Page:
Education

In light of relatively high use rates among youth, we need education within a legalized context which serves youth who don’t use cannabis – but also youth who are already using cannabis. Drug education and cannabis conversations should be inclusive of both prevention and harm reduction in order to maximize effectiveness and protect all youth. “Just say no” might work for some youth, some of the time, but does a disservice to youth who may already be using cannabis.

 

Youth inclusion

It’s critical to involve youth in program design and implementation to ensure key messaging resonates with their experiences – these approaches and programs must be prioritized.

Youth education

While there is no silver bullet approach to talking to youth, access to evidence based drug education is critical for young people, their health literacy and well-being – globally, pragmatic drug education is critical for young people to achieve the highest attainable standard of health.

Harm reduction

It is also important to note some youth will choose to use cannabis no matter what resource or information is provide – cannabis will remain an illegal substance for youth under the age of 18 or 19, but what can change is our approach to educating youth on what will be a legal and regulated substance in Canada.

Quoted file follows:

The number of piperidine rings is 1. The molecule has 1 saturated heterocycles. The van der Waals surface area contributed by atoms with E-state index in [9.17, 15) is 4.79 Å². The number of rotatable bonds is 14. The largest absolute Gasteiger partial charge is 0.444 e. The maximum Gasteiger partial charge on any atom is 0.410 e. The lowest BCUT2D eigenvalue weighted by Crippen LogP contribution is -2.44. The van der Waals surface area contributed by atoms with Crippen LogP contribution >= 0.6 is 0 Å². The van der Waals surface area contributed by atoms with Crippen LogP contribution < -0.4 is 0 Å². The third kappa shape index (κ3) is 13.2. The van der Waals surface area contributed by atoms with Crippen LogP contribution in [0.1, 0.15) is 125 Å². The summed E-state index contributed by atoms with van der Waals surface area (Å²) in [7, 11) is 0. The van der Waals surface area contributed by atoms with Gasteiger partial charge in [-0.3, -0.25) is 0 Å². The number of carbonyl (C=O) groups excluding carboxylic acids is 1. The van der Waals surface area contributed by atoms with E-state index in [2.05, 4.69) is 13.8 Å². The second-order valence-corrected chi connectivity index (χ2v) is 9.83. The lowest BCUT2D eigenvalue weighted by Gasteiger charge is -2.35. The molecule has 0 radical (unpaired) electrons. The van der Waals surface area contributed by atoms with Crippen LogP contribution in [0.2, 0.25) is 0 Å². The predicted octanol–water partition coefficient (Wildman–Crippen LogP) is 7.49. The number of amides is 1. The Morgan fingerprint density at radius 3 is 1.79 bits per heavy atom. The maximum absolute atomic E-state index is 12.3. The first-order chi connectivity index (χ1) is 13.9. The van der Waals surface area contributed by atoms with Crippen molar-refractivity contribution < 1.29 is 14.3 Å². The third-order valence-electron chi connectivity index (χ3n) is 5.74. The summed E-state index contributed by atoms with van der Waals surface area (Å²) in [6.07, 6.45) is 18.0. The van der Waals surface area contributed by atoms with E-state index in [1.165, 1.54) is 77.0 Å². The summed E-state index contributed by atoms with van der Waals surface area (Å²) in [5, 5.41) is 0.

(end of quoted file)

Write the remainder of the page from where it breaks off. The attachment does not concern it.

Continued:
Key points around harms:

Please see summary chart, p.67 of toolkit and full report (Section 2.5) for references.

Frequency

It’s important to acknowledge harms and risks around cannabis and youth is still developing, but most young people who use cannabis do so infrequently and do not experience significant harms.

Adult use

We need to consider how we can establish norms around “appropriate adult use” of cannabis much like we have with alcohol consumption.

More research

More long term controlled studies are needed to truly assess the impact of cannabis on youth and to make claims around causality, and much of the available literature pertains to samples of youth who are frequent or chronic cannabis use, which is not representative of the majority of youth who use cannabis.

Cognition

Research suggests a relationship exists between early, heavy cannabis use and impairments in cognition, as well as mental health outcomes, but any strong conclusions around causality (i.e. that cannabis was the direct cause of outcome), direction (i.e. which came first? are some youth more inclined to seek out risk behaviours?), and magnitude (i.e. strength of relationship) are not available, mostly due to lack or research.

Confounders